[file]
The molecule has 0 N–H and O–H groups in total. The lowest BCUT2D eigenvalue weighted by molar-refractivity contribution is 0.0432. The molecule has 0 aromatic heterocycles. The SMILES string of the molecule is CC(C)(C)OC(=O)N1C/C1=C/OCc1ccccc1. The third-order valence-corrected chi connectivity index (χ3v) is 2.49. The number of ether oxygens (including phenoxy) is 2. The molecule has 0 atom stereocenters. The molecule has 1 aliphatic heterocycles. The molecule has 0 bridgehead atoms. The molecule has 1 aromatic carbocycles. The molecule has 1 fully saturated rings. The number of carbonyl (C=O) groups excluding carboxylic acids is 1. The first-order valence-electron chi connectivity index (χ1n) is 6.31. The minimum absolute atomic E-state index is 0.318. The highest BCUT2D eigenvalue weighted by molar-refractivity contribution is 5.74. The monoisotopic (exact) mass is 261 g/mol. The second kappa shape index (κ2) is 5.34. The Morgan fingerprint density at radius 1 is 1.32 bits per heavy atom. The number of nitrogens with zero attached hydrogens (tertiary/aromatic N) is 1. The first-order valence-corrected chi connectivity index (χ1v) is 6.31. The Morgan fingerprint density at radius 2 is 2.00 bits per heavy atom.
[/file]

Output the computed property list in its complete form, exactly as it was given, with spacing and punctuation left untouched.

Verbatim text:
The molecule has 0 N–H and O–H groups in total. The lowest BCUT2D eigenvalue weighted by molar-refractivity contribution is 0.0432. The molecule has 0 aromatic heterocycles. The SMILES string of the molecule is CC(C)(C)OC(=O)N1C/C1=C/OCc1ccccc1. The third-order valence-corrected chi connectivity index (χ3v) is 2.49. The number of ether oxygens (including phenoxy) is 2. The molecule has 0 atom stereocenters. The molecule has 1 aliphatic heterocycles. The molecule has 0 bridgehead atoms. The molecule has 1 aromatic carbocycles. The molecule has 1 fully saturated rings. The number of carbonyl (C=O) groups excluding carboxylic acids is 1. The first-order valence-electron chi connectivity index (χ1n) is 6.31. The minimum absolute atomic E-state index is 0.318. The highest BCUT2D eigenvalue weighted by molar-refractivity contribution is 5.74. The monoisotopic (exact) mass is 261 g/mol. The second kappa shape index (κ2) is 5.34. The Morgan fingerprint density at radius 1 is 1.32 bits per heavy atom. The number of nitrogens with zero attached hydrogens (tertiary/aromatic N) is 1. The first-order valence-corrected chi connectivity index (χ1v) is 6.31. The Morgan fingerprint density at radius 2 is 2.00 bits per heavy atom.